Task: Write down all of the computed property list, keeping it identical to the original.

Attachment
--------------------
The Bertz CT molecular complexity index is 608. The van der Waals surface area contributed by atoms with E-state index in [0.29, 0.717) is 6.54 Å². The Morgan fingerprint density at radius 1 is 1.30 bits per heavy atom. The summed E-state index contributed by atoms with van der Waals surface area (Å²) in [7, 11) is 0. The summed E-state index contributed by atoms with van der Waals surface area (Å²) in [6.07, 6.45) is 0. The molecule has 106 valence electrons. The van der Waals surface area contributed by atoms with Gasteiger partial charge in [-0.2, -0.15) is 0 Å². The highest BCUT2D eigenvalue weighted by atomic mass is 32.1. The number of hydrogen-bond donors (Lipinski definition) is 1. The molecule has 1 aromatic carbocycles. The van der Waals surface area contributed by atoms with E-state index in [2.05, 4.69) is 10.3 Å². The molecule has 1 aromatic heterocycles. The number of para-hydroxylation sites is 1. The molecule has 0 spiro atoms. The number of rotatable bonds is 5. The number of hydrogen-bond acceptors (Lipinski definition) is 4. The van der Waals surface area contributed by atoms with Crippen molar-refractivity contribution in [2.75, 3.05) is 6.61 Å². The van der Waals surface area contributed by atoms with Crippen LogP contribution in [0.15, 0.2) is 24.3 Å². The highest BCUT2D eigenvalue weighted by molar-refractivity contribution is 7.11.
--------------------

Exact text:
The Bertz CT molecular complexity index is 608. The van der Waals surface area contributed by atoms with E-state index in [0.29, 0.717) is 6.54 Å². The Morgan fingerprint density at radius 1 is 1.30 bits per heavy atom. The summed E-state index contributed by atoms with van der Waals surface area (Å²) in [7, 11) is 0. The summed E-state index contributed by atoms with van der Waals surface area (Å²) in [6.07, 6.45) is 0. The molecule has 106 valence electrons. The van der Waals surface area contributed by atoms with Gasteiger partial charge in [-0.2, -0.15) is 0 Å². The highest BCUT2D eigenvalue weighted by atomic mass is 32.1. The number of hydrogen-bond donors (Lipinski definition) is 1. The molecule has 1 aromatic carbocycles. The van der Waals surface area contributed by atoms with E-state index in [2.05, 4.69) is 10.3 Å². The molecule has 1 aromatic heterocycles. The number of para-hydroxylation sites is 1. The molecule has 0 spiro atoms. The number of rotatable bonds is 5. The number of hydrogen-bond acceptors (Lipinski definition) is 4. The van der Waals surface area contributed by atoms with Crippen molar-refractivity contribution in [2.75, 3.05) is 6.61 Å². The van der Waals surface area contributed by atoms with Crippen LogP contribution in [0.15, 0.2) is 24.3 Å². The highest BCUT2D eigenvalue weighted by molar-refractivity contribution is 7.11.